Back in March, we told you about a THINK! campaign highlighting new penalties for drivers caught using a handheld mobile phone while driving.
You’ve probably seen or heard some of the campaign adverts since our last blog. If you haven’t, there’s a simple message for all drivers – put your phone away while driving and avoid the temptation of making a call or answering a text.
Over the past few months, the campaign has focused on you: professional drivers and employers of professional drivers.
THINK! have produced a leaflet specifically for drivers and employers. It gives advice on:
- the changes in the law
- what penalties drivers and operators can face, including from the traffic commissioners
- the dangers of using a phone while driving
- what drivers and employers should do to minimise the risks
As a professional driver, you are responsible for maintaining a high standard of driving.
Using a handheld mobile phone while driving presents an unacceptable risk to road safety. As a vocational licence holder, you should know these risks and your conduct and behaviour at the wheel should remain professional at all times. Not just when driving a commercial vehicle, but also when driving your own vehicle.
If your conduct falls short of the required standards, a Traffic Commissioner can take action against your vocational licence. For mobile phone offences, this is likely to mean a suspension from driving lorries, buses or coaches.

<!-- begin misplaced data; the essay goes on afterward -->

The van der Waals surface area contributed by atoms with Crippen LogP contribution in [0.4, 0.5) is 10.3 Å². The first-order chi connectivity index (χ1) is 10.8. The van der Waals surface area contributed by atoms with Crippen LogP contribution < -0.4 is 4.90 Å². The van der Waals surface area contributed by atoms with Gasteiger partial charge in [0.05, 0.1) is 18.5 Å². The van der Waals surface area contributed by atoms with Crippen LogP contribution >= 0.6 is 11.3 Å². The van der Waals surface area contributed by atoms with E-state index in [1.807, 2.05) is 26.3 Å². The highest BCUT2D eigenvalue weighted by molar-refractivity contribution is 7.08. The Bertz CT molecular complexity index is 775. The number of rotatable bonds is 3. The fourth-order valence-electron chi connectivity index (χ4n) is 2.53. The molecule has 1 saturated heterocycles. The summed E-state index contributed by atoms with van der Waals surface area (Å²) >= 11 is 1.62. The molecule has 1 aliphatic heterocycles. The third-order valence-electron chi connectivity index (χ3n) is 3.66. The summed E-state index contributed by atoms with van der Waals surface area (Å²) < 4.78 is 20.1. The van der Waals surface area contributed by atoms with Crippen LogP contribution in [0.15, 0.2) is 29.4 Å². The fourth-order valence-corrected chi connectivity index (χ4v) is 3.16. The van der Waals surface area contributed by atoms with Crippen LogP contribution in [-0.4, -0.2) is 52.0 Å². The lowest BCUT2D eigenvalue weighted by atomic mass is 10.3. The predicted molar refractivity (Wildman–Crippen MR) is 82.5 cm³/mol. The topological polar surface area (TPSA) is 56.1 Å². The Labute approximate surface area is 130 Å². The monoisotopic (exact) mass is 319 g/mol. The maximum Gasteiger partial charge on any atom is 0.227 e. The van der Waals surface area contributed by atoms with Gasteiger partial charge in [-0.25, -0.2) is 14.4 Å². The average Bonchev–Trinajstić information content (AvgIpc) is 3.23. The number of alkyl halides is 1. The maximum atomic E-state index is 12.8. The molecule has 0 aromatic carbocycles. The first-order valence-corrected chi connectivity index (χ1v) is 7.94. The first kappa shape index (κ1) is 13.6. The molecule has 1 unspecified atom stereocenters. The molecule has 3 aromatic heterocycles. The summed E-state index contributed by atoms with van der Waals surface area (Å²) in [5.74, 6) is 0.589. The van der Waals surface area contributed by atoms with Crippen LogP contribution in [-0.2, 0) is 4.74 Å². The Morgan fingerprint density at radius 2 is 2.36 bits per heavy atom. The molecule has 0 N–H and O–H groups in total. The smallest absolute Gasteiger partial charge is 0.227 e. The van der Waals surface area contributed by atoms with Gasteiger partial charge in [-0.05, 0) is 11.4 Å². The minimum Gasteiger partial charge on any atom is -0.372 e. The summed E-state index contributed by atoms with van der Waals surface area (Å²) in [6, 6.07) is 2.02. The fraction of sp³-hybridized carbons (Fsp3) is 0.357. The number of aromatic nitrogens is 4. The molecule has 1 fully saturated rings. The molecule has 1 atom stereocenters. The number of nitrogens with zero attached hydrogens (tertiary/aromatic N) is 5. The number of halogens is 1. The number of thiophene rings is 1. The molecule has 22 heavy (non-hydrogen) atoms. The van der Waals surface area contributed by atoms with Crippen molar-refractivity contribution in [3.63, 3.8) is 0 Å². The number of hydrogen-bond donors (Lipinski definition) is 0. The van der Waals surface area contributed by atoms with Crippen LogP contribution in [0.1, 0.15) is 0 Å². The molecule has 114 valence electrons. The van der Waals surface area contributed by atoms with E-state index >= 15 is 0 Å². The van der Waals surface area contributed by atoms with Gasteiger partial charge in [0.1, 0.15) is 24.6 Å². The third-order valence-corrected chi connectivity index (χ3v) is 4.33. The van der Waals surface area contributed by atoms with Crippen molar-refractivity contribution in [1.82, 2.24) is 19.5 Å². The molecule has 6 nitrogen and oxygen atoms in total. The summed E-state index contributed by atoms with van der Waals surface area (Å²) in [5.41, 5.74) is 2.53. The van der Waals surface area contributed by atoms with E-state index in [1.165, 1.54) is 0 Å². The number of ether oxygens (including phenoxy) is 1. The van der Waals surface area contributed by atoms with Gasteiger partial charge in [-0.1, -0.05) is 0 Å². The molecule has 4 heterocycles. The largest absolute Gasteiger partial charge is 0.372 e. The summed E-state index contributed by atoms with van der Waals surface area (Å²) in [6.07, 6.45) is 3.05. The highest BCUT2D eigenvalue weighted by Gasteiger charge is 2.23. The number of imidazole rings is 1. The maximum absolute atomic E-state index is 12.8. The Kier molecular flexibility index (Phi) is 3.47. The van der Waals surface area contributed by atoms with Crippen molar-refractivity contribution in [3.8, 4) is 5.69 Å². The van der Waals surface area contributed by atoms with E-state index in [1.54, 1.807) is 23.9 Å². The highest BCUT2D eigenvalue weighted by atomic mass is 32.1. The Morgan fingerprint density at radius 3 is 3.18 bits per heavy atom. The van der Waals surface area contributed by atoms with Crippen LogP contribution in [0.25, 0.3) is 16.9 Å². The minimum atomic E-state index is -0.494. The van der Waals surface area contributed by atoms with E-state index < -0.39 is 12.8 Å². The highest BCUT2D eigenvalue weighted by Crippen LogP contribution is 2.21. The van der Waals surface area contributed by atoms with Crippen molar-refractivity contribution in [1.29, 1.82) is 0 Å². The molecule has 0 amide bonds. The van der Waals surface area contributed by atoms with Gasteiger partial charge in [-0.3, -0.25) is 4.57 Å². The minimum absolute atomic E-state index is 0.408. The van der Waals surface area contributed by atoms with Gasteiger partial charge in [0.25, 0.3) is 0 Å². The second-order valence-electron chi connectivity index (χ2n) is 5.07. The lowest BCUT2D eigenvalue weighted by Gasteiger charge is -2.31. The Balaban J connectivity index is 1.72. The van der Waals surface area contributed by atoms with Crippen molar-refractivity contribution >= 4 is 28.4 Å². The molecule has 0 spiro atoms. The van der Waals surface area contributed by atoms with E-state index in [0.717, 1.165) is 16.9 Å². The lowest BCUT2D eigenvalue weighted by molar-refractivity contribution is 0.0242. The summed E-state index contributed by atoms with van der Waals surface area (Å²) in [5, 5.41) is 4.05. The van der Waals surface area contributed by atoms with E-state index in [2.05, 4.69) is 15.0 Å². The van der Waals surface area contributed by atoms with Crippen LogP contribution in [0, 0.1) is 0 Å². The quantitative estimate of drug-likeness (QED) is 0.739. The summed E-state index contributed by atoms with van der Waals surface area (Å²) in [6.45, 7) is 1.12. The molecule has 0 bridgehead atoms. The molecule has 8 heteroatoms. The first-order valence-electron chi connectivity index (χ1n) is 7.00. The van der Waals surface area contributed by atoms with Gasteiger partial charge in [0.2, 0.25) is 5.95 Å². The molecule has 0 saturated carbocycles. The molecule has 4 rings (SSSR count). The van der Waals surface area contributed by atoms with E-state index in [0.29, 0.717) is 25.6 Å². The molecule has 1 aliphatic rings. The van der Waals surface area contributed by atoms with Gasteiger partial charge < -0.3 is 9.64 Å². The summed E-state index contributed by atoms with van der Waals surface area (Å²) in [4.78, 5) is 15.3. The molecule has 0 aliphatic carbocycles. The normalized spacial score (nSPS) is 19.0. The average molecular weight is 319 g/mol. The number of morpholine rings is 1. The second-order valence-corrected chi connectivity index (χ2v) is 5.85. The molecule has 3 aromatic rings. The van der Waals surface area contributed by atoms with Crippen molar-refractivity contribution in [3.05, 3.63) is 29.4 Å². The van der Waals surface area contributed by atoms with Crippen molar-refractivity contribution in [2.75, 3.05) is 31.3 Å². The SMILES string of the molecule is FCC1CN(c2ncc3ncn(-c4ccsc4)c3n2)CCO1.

If you’re caught using a handheld mobile phone in a commercial vehicle, it’s a minimum four-week suspension which could affect your livelihood. And, the action taken by traffic commissioners is in addition to any fine and penalty points you’ll receive.
As an employer, you should set clear policies on mobile phone use. You should also educate drivers about the dangers and risks of using a phone while driving. The people who are responsible for managing your drivers should be encouraging a compliant culture. Their driving behaviour should be an example to others.
Operators can face action against their licences from a traffic commissioner if one of their drivers is caught using a handheld device behind the wheel to speak to the office or a customer.
Drivers should be able to tell their employer if they’re under any pressure to use a phone while driving – whether that comes from customers or managers.
Ultimately, you can’t concentrate on the road and use your mobile phone at the same time.
So, please THINK! and put your phone away while driving.